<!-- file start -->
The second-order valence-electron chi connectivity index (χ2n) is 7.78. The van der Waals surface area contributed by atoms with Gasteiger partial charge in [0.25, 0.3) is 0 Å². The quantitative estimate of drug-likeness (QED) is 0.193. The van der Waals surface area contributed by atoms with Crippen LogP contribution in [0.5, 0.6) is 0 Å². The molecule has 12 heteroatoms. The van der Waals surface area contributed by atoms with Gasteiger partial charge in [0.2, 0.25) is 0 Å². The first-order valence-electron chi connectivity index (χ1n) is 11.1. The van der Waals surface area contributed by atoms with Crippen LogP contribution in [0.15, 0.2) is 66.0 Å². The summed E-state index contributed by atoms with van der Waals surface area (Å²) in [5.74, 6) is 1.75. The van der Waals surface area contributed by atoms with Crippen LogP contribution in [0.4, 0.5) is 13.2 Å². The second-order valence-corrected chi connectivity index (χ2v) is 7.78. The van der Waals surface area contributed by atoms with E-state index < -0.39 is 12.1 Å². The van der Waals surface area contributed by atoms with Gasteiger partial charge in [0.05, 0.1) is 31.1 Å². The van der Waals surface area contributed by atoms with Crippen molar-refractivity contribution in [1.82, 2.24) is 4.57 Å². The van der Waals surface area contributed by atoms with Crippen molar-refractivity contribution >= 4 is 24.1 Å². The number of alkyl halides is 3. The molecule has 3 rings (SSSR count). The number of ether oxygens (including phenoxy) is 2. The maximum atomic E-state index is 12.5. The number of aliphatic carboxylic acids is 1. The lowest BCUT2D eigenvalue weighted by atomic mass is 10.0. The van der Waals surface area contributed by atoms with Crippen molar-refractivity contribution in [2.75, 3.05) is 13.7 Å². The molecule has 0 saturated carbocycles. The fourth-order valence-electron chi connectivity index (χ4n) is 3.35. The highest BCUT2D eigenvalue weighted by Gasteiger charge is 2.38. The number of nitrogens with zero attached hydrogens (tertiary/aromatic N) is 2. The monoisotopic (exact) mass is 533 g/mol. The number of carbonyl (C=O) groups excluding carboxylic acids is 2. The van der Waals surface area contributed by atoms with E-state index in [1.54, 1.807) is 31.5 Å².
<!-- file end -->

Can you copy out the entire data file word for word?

The second-order valence-electron chi connectivity index (χ2n) is 7.78. The van der Waals surface area contributed by atoms with Gasteiger partial charge in [0.25, 0.3) is 0 Å². The quantitative estimate of drug-likeness (QED) is 0.193. The van der Waals surface area contributed by atoms with Crippen LogP contribution in [0.5, 0.6) is 0 Å². The molecule has 12 heteroatoms. The van der Waals surface area contributed by atoms with Gasteiger partial charge in [0.2, 0.25) is 0 Å². The first-order valence-electron chi connectivity index (χ1n) is 11.1. The van der Waals surface area contributed by atoms with Crippen LogP contribution in [0.15, 0.2) is 66.0 Å². The summed E-state index contributed by atoms with van der Waals surface area (Å²) in [5.74, 6) is 1.75. The van der Waals surface area contributed by atoms with Crippen LogP contribution in [0.4, 0.5) is 13.2 Å². The second-order valence-corrected chi connectivity index (χ2v) is 7.78. The van der Waals surface area contributed by atoms with E-state index < -0.39 is 12.1 Å². The van der Waals surface area contributed by atoms with Gasteiger partial charge in [0.05, 0.1) is 31.1 Å². The van der Waals surface area contributed by atoms with Crippen molar-refractivity contribution in [1.82, 2.24) is 4.57 Å². The van der Waals surface area contributed by atoms with Crippen molar-refractivity contribution >= 4 is 24.1 Å². The number of alkyl halides is 3. The molecule has 3 rings (SSSR count). The number of ether oxygens (including phenoxy) is 2. The maximum atomic E-state index is 12.5. The number of aliphatic carboxylic acids is 1. The lowest BCUT2D eigenvalue weighted by atomic mass is 10.0. The van der Waals surface area contributed by atoms with Crippen molar-refractivity contribution in [2.75, 3.05) is 13.7 Å². The molecule has 0 saturated carbocycles. The fourth-order valence-electron chi connectivity index (χ4n) is 3.35. The highest BCUT2D eigenvalue weighted by Gasteiger charge is 2.38. The number of nitrogens with zero attached hydrogens (tertiary/aromatic N) is 2. The monoisotopic (exact) mass is 533 g/mol. The number of carbonyl (C=O) groups excluding carboxylic acids is 2. The van der Waals surface area contributed by atoms with E-state index in [1.54, 1.807) is 31.5 Å².